China outlines COVID-origin findings, ahead of WHO report; US again sets daily vaccine record

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Chinese officials briefed diplomats Friday on the ongoing research into the origin of COVID-19, ahead of the expected release of a long-awaited report from the World Health Organization.

The briefing appeared to be an attempt by China to get out its view on the report, which has become enmeshed in a diplomatic spat. The U.S. and others have raised questions about Chinese influence and the independence of the findings, and China has accused critics of politicizing a scientific study.

“Our purpose is to show our openness and transparency,” said Yang Tao, a Foreign Ministry official. “China fought the epidemic in a transparent manner and has nothing to hide.”

The report, which has been delayed repeatedly, is based on a visit earlier this year by a WHO team of international experts to Wuhan, the city in central China where infections from a new coronavirus were first reported in late 2019.

The experts worked with Chinese counterparts, and both sides have to agree on the final report. It’s unclear when it will come out.

Feng Zijian, a Chinese team member and the deputy director of China’s Center for Disease Control and Prevention, said the experts examined four possible ways the virus got to Wuhan.

They are: a bat carrying the virus infected a human, a bat infected an intermediate mammal that spread it to a human, shipments of cold or frozen food, and a laboratory that researches viruses in Wuhan.

In other developments:

  • The United States set a new daily record for number of vaccines administered, the White House said Friday. The total number of doses administered jumped by about 3.38 million, the fourth time the number of doses administered has jumped more than 3 million on consecutive days. The previous one-day record was just over 3.2 million doses, on March 13.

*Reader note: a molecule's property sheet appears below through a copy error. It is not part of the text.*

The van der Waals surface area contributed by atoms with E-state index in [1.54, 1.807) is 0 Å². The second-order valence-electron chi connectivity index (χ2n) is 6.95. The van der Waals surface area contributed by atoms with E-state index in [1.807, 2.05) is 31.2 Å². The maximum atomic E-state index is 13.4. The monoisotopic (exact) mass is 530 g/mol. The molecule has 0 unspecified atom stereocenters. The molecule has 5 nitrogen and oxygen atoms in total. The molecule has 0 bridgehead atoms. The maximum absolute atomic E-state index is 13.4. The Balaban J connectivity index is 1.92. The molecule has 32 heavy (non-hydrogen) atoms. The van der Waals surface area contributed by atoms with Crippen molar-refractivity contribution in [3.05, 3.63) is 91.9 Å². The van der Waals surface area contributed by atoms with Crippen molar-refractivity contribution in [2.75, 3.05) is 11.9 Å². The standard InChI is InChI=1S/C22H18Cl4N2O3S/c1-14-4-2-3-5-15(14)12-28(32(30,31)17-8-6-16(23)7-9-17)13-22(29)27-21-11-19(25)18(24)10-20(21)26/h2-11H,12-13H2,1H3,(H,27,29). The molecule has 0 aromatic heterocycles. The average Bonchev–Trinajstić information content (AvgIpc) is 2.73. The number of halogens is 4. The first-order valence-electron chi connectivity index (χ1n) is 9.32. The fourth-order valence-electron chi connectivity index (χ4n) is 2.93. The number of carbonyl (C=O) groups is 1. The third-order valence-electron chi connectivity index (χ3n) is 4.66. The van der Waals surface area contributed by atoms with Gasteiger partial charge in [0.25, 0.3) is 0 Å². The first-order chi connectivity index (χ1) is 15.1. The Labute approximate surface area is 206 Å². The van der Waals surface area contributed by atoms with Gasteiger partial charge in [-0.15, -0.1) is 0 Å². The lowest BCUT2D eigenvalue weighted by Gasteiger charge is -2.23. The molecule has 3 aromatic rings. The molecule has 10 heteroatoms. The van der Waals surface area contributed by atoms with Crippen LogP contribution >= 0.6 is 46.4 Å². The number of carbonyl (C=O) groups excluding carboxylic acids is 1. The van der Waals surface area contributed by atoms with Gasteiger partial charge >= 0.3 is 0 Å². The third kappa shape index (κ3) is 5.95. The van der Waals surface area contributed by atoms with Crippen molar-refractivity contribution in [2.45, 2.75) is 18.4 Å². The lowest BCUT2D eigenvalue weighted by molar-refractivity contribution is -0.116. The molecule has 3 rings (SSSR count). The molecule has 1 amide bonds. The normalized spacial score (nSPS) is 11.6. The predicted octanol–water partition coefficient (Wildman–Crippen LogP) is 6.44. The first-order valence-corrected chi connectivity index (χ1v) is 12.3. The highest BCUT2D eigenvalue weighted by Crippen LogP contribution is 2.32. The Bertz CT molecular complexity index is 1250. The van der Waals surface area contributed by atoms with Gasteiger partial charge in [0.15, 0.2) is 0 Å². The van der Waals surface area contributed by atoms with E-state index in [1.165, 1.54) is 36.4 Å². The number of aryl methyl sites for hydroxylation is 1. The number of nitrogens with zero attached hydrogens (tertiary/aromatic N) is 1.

• The latest federal coronavirus relief package includes $81 billion that began flowing to states this week with the goal of helping schools reopen quickly — with one obstacle being that many of the districts’ problems can’t be solved by money.
  • Researchers in the U.S. and abroad are beginning to test younger and younger kids to make sure COVID-19 vaccines are safe and work for each age. The first shots are going to adults who are most at risk from the coronavirus, but ending the pandemic will require vaccinating children too.
  • Florida Gov. Ron DeSantis ripped into the federal government’s continued pandemic ban on cruise ships using U.S. ports, threatening Friday to file a lawsuit if one of the state’s biggest tourism sectors is not allowed to resume operations soon.
  • European Union vaccine politics reached a fever pitch Friday with charges of British blackmail and unfair practices among EU members flying about as the bloc frantically sought to ramp up production and impose export controls to stave off another deadly surge in coronavirus infections.

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